SAN DIEGO — He is 29 now, and just as frisky as ever, thanks to his recent move from Green Bay to Cleveland, which seemed to strike him as the equivalent of emigrating from the Australian outback to midtown Manhattan.
"I had to get back to the big city," John Jefferson said. "Maybe I'm just a big-city player." The Cleveland chamber of commerce should present the keys to the city any day now.
"JJ," as he was known once upon a time in the biggest city south of Los Angeles and north of Tijuana, returns Sunday to the scene of his finest and happiest moments as a pro football player. His first game as a Brown will be played in San Diego Jack Murphy Stadium, from which he was exiled in 1981 after a difference of opinion between his agent, Howard Slusher, and the team's owner at the time, Eugene Klein.
Jefferson got what he was seeking in terms of dollars, but he also got more than he was bargaining for: the harsh Green Bay winters, the demotion from primary to secondary receiver, and the loss of the irreplaceable bonds between the adoring city and the charismatic player.
Despite the tribulations of the past four years, he comes back to San Diego with a balanced, mature attitude toward his past. "I just take the good feelings from the past and keep those," he said. "I think I'm pretty much the same person I always was. I still have my sense of humor."
What he doesn't have are regrets. Or so he claims.
"I've never regretted any move I've made," Jefferson said. "I can't. It was meant to be. The finances in Green Bay were far beyond anything I had in San Diego, so my life style increased.
"It's unfortunate that a city can get tied up in a squabble between management and a player. I loved playing there, but I had to get out of the situation I was in in San Diego."
The situation, briefly, was this. After three seasons as a Charger, from 1978-1980, Jefferson failed to report to training camp in 1981 because he wanted to renegotiate his contract, which was to pay him $75,000 in 1981. The Packers awarded him a four-year deal worth $275,000 to $300,000 per season. (He recently signed a one-year contract in Cleveland worth $400,000).
Jefferson believed his value had increased dramatically after seasons in which he caught 56, 61 and 82 passes, and twice led the league in touchdown receptions. Factoring in the public relations and morale value of his towel-waving enthusiasm, which set the stands rocking in pre-game warmups, Jefferson and Slusher determined to wring more compensation out of Klein, or face the consequences.
The consequences included playing second receiver to James Lofton, and the gradual loss of the enthusiasm that was so essential to the man's style. The consequences also included a recent reference in a national publication in which it was said Jefferson had declined further and faster than any great receiver in memory.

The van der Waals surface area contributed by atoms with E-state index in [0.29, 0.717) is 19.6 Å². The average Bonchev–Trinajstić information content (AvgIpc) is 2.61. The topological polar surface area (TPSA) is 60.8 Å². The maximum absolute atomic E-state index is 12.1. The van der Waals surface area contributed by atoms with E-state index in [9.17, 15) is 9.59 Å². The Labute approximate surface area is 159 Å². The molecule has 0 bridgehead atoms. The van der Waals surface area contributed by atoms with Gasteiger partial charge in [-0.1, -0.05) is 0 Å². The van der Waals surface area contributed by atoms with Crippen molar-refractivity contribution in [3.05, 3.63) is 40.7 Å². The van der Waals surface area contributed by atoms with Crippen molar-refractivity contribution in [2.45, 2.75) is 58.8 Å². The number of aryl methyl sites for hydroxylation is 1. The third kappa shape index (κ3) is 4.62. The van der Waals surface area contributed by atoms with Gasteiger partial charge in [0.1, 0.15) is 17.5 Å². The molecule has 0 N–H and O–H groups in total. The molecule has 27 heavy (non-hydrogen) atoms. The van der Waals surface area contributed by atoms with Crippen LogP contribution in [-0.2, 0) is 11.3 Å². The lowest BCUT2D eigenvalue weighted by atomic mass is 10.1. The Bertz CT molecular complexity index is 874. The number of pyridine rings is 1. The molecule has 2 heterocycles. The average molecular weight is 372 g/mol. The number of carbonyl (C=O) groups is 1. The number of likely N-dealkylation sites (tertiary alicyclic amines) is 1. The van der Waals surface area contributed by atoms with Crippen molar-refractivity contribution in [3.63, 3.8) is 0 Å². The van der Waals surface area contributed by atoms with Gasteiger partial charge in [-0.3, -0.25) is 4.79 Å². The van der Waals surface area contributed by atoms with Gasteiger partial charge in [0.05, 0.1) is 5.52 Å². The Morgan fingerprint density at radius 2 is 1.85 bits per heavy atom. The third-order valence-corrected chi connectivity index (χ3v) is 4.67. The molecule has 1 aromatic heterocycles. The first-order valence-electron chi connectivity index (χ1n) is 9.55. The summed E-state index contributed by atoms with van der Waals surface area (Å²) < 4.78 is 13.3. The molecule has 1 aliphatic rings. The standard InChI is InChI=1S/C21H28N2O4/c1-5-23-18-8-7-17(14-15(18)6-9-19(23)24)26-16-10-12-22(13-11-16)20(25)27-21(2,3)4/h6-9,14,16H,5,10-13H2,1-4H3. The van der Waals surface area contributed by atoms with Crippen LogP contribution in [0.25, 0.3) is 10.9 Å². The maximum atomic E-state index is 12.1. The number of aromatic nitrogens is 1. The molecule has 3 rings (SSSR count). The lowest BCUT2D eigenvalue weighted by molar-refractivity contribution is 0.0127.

Jefferson was asked about that Wednesday, and about the ambition he announced on being drafted by the Chargers, that he wanted to be the best pass-catcher ever.
"That ambition faded in Green Bay," he admitted with a trace of a laugh, "but I think I still have a lot left. That will be easy for me to prove."
Don Coryell, Charger coach, doesn't seem to have any doubts about Jefferson's remaining talent. He recalled a visit to Green Bay last season, and watching Jefferson in practice.
"He was bouncing around the field, frisky as a kid and in high spirits," Coryell said, smiling at the recollection. "He was as enthusiastic as ever. He looked bright and cheerful, with springs in his legs, just like I remembered. He sure didn't look old or over the hill."
The Browns, who obtained the disenchanted receiver for a seventh-round draft choice and the rights to an offensive tackle with a USFL contract, don't think of him as being past his prime. Nor does Jefferson.
"I'm going to be a role player now, teaching the young guys, showing leadership and taking the double coverage off Ozzie Newsome," Jefferson said. "There's no free-lancing in the Browns offense, so I'm going to have to change some old habits."
Jefferson admitted he was unhappy last year, which was reflected in his reception total of 26, but he pointed out there were 57 catches in 1983, a respectable total.
"People always bring up last year and compare it (to the big years in San Diego)," Jefferson said, "but I didn't want to be in Green Bay any more."
He's liberated now. As a matter of fact, his first practice in the big city of Cleveland was Wednesday. Jefferson was coy when asked if he would play Sunday. "Don't know," he said, and laughed again. "Hope so."
Coryell wasn't deceived. "He'll play," Coryell said. The old chemistry is still there, because Coryell was smiling again, either at the thought of the reunion, or the remembrance of catches past.
'I've never regretted any move I've made. I can't. It was meant to be. The finances in Green Bay were far beyond anything I had in San Diego, so my life style increased. It's unfortunate that a city can get tied up in a squabble between management and a player. I loved playing there, but I had to get out of the situation I was in in San Diego.'